On 26 June, the Secretary of State for Health and Social Care, Steve Barclay, announced the rollout of a new targeted lung cancer screening programme in England.
The announcement follows the UK National Screening Committee’s (UK NSC) September 2022 recommendation that all UK nations move towards implementing lung cancer screening with an integrated smoking cessation service. In England, the successful pilots of targeted lung health checks (TLHCs) are already making a huge difference in catching more cases of lung cancer early, when treatment is more likely to be successful.
England’s plan is to achieve 100% coverage by March 2030, but the other UK nations still need to get started. Governments and devolved administrations in Wales, Scotland and Northern Ireland must make a ministerial commitment to rolling out a national targeted lung cancer screening programme to ensure everyone who needs it can benefit from lung screening, no matter where they live.
What is lung cancer screening?
Cancer screening programmes help reduce deaths from cancers by diagnosing them early or preventing them from developing in the first place. Lung cancer screening is specifically targeted at those most at risk of developing lung cancer: people aged between 55 and 74 who either smoke or used to smoke.
Lung screening involves having an assessment with a health professional to find out about your lung cancer risk. If this shows that you are at higher risk of lung cancer, you will be invited to have a low-dose CT scan to take a detailed picture of the lungs.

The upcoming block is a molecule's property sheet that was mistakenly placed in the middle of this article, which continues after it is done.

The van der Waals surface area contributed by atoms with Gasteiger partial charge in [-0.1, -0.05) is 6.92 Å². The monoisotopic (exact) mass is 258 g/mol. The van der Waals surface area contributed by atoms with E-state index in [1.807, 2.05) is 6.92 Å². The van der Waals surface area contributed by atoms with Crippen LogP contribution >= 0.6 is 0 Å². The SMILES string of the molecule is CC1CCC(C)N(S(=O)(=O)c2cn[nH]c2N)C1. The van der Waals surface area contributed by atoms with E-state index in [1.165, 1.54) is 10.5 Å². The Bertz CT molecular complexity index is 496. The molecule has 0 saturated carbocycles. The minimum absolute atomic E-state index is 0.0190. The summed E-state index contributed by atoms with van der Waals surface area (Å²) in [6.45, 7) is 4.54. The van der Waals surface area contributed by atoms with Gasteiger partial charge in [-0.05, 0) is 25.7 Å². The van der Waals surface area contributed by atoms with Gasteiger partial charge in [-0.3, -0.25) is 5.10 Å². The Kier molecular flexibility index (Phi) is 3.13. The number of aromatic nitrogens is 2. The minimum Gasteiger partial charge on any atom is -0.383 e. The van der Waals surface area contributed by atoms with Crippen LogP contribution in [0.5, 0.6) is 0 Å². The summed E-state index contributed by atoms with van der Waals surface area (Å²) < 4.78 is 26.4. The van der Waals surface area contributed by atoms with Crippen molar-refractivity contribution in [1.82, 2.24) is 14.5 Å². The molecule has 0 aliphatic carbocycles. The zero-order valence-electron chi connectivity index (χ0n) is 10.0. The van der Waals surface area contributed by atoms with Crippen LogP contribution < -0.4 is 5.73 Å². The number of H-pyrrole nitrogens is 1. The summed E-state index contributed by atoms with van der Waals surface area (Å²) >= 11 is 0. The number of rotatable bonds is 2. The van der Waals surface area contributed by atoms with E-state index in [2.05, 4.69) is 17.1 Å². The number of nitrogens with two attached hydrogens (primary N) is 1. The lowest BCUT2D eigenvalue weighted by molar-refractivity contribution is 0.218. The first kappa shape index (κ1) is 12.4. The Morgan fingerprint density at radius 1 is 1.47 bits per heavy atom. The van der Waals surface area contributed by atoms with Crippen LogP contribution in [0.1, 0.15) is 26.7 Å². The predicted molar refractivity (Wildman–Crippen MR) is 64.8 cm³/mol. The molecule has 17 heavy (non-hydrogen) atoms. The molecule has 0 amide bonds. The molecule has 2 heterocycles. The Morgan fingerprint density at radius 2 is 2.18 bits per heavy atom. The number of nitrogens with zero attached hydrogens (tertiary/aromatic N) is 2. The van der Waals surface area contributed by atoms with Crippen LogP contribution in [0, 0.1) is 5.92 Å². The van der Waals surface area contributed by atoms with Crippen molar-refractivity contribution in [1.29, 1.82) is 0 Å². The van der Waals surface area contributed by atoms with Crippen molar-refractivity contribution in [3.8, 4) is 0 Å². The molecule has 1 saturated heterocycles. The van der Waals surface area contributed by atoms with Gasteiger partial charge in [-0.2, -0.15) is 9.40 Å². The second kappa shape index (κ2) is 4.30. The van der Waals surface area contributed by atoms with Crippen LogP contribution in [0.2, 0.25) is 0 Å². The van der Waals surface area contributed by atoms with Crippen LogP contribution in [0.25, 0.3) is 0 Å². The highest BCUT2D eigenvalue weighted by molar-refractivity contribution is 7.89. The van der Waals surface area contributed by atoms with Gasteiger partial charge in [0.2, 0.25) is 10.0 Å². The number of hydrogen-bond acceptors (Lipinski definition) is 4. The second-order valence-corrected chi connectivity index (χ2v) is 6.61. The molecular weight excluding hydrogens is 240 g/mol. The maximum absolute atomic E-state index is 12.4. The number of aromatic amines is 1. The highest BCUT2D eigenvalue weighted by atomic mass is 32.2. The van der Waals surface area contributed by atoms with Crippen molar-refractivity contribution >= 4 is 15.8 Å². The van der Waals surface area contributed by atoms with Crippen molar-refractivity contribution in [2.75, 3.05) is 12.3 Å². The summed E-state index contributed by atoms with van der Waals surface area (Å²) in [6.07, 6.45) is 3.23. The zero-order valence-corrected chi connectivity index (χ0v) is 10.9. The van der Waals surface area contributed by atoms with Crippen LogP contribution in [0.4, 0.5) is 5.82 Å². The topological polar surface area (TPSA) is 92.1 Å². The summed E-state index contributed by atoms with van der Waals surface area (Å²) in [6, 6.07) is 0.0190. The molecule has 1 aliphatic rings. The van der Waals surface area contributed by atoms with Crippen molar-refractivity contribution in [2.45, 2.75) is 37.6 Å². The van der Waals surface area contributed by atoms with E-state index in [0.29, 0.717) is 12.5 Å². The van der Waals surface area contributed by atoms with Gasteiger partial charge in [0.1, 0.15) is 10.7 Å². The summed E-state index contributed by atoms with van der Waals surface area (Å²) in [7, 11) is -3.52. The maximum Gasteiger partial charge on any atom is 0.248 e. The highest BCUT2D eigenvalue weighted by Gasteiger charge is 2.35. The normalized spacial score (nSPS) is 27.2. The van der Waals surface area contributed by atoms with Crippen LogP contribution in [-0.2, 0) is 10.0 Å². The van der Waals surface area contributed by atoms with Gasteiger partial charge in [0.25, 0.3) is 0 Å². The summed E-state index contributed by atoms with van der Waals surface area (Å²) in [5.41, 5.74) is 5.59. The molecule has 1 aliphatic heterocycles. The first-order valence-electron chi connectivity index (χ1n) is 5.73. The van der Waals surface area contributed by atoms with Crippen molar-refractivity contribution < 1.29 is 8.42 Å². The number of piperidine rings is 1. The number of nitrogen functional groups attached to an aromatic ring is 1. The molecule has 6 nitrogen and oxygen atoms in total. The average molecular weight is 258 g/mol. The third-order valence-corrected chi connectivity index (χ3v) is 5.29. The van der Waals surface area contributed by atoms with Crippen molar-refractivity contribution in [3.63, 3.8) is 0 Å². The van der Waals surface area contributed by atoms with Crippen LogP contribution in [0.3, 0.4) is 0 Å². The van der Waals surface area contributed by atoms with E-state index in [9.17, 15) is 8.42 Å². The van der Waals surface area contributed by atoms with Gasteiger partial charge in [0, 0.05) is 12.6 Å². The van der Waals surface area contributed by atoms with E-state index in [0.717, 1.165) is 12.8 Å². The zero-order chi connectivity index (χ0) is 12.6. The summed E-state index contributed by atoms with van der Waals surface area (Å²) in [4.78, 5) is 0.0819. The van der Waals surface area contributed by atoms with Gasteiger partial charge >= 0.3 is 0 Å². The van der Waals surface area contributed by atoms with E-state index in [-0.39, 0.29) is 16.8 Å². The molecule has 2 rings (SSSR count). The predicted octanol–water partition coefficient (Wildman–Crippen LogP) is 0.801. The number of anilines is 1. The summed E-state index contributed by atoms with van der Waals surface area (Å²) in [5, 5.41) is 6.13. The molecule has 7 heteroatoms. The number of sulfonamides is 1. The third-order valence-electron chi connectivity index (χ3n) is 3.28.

Why does lung cancer screening matter?
In the UK, lung cancer takes more lives than any other type of cancer. There have been big improvements in how we treat other forms of the disease, but long-term lung cancer survival isn’t much higher than it was 50 years ago.
Targeted lung cancer screening is a chance to change that. It means more people can be diagnosed at an early stage, when treatment is more likely to be successful.
Evidence from trials has shown that screening people at high risk of lung cancer can save lives from the disease. In the first phase of the TLHC scheme in England, more than 2,000 people were detected as having lung cancer. 76% of those lung cancers were caught in their earlier stages, compared to 29% of the lung cancers detected outside of the programme.
That improvement points to how targeted lung screening can help tackle cancer-related inequalities. When it comes to cancer cases, the starkest differences between the most and least deprived areas of the UK are in smoking-related cancers like lung cancer. Rates of smoking-related cancers are 2 times higher for the most deprived populations compared to the least deprived.
It’s also important to remember that, though we don’t see clouds of smoke in train stations and restaurants anymore, smoking is still the biggest cause of cancer across the country. And there’s a big difference in smoking rates between people in the most and least deprived groups. In Northern Ireland, almost 3 in 10 adults in the most deprived groups smoked in 2019/20, compared with 1 in 10 people in the least deprived groups. That’s mirrored in other parts of the UK too.
So, it’s clear that if we’re serious about tackling health inequalities in cancer outcomes, we need to make significant advances against lung cancer. Screening can play a vital role here, but it needs to be accessible to people at higher risk of smoking-related harm, including people from more deprived areas, the LGBTQ+ community, people with mental health conditions and those experiencing homelessness.